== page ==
Finally, below is yet another list of plants, vines and flowering shrubs prepared by Deborah Brown, retired Extension Horticulturist, University of Minnesota. In 2004 she gave a presentation to the Bungalow Club called “Gardening for Bungalows and Arts & Crafts Style Homes in Minnesota.”

Perennials (foliage may be as important as flowers):

photo of hostas and fernsArtemesia (wormwood)—grown for silvery foliage
Balloon Flower (Platycodon)
Bleeding hearts
Columbine—wild and cultivated varieties
Cupid’s Dart (Catanache, blue flowers)
Daylilies—tawny daylily or lemon daylily rather than “meatier” hybrids
Ferns—suitable only for shade
Hostas (but not too fancy)—primarily for shade (used to be called funkia or plantain lilies)
Iris—both Siberian iris and tall bearded (German) iris
Oriental poppy—red-orange poppies common in bungalow heyday
Peonies—fern-leaf peonies, single cultivars, or newer cultivars that stand up to rainfall
Phlox—common magenta and named cultivars (good ones are ‘David,’ ‘Franz Schubert,’ ‘Bright Eyes,’ ‘Laura’ and ‘World Peace’)
Perennial sweet pea (Lathyrus latifolia)
Shasta daisies—relatively short-lived perennial in Minnesota; ox-eye daisy more reliable but considered a weed by many gardeners, as it self-seeds aggressively

Flowering annuals and biennials:

California poppyAgeratum—tall, old-fashioned such as ‘Blue Horizons’
Bachelor’s buttons—tall, old-fashioned such as ‘Blue Boy’
Balsam (Impatiens balsamina, for shade)—not to be confused with standard impatiens
Black-eyed susan vine (Thunbergia)
California poppies
Cosmos—tall pink, white, and rose varieties (‘Sonata Mix’ is knee high)
Cleome (spider flower)—older cultivars very tall; newer ones more compact (‘Sparkler’ series)
Cups and saucers, a biennial campanula—blooms the second year, then dies
Feverfew—self-seeds prolifically
nicotianaFour o’clocks—flowers open late in afternoon, very fragrant at night
Geraniums—red, pink or white
Heliotrope (‘Marine’ and others)—incredibly fragrant plant with large clusters of tiny blossoms
Hollyhocks—biennials that will yield blooming plants every year once well-established
Kiss-me-over-the-garden-gate (Persicaria orientale)
Love-in-a-mist (Nigella)
Love lies bleeding (Amaranthus)
Nicotiana sylvestris—tall flowering tobacco; extremely fragrant pendulous, white, tubular blooms
Pansies—newer cultivars may last for months in semi-shade
Scabiosa or pincushion flower
Snapdragons—especially tall varieties (‘Rocket’ and others)
Sweet alyssum—white cultivars are most vigorous
Sweet peas—for morning sun or dappled shade; choose early bloomers to avoid summer heat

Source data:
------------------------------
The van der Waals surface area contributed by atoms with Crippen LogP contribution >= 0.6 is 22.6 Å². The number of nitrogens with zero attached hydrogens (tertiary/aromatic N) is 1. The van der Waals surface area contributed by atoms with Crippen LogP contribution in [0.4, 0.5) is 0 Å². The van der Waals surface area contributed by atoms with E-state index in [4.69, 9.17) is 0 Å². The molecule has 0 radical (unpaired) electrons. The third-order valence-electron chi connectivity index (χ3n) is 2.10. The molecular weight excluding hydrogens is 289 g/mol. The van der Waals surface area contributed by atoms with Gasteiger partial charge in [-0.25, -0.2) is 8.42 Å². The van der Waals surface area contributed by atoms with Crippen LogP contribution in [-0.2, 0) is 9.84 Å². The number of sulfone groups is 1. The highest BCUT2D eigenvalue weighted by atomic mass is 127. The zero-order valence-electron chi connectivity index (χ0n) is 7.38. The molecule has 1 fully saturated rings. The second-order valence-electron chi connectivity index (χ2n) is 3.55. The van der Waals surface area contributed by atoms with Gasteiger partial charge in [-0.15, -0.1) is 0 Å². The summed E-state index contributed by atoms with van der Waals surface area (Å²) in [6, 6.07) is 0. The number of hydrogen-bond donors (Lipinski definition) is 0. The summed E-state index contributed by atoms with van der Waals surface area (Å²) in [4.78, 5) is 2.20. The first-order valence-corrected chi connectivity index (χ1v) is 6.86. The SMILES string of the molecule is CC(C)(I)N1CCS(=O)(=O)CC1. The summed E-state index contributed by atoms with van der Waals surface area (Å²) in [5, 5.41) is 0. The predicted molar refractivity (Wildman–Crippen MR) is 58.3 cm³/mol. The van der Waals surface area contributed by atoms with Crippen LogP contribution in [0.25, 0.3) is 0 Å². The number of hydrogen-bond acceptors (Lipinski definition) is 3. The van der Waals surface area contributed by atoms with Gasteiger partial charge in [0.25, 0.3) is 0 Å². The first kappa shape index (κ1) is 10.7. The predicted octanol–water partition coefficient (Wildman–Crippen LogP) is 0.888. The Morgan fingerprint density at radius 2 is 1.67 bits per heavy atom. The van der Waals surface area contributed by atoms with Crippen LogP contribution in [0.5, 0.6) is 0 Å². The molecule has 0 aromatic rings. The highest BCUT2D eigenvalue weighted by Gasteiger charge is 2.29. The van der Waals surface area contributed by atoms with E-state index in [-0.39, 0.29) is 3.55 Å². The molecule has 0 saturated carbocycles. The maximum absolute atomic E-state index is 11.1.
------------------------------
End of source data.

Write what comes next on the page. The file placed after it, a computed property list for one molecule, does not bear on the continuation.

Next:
Zinnias—‘Cut and Come Again,’ ‘Granny’s Bouquet,’ and ‘Persian Carpet’; for more compact, modern “groundcover” zinnias, look at Profusion series

Vines for arches, gate posts, pergolas:

photo of morning glories on pergolaBoston ivy (Parthenocissus tricuspidata)—green ivy-like leaves
Clematis ‘Jackmanii’—deep purple flowers, may die back to ground some winters
Hardy climbing roses—‘William Baffin,’ ‘John Cabot’ and ‘Henry Kelsey,’ part of the Canadian Explorer series; must be trained onto sturdy supports
Kentucky wisteria (Wisteria macrostachya)—‘Aunt Dee’ or ‘Blue Moon’ (flowers and clusters smaller than Japanese wisteria)
Morning glories, especially blue
Virginia creeper (Parthenocissus quinquifolia)—grown for foliage; brilliant red fall color
Wild riverbank grape (Vitis riparia; also, beta grape)

Flowering shrubs:

 photo of bridal wreath shrubsAnthony Waterer’ spirea—produces flat clusters of tiny rosy colored flowers on new wood
Bridal wreath spirea—large shrub with gracefully arching stems, covered with small clusters of white flowers in June
Forsythia—must be ‘Northern Sun,’ ‘Northern Gold’ or ‘Meadowlark’ for blooms every spring
Honeysuckle ‘Honey Rose’—others are severely attacked by honeysuckle witches’ boom aphids
Hardy roses—Rugosa roses would be historically accurate (red, rose, white); also modern shrub roses from the Explorer and Parkland Canadian series—many excellent choices
Hills of snow hydrangea (Hydrangea arborescens)
Tree hydrangea (Hydrangea paniculata)
Lilacs—common purple and common white; also named cultivars such as ‘Ludwig Spaeth’ (deepest purple blossoms)
Viburnums: American or European highbush cranberry—including the cultivar ‘Roseum,’ the common snowball viburnum; also, wayfaringbush viburnum (Viburnum lantana)
Weigela—some new cultivars aren’t as “weedy” as older ones; ‘Wine and Roses’ is compact; ‘Red Prince’ is more showy, but gets very large

Happy gardening!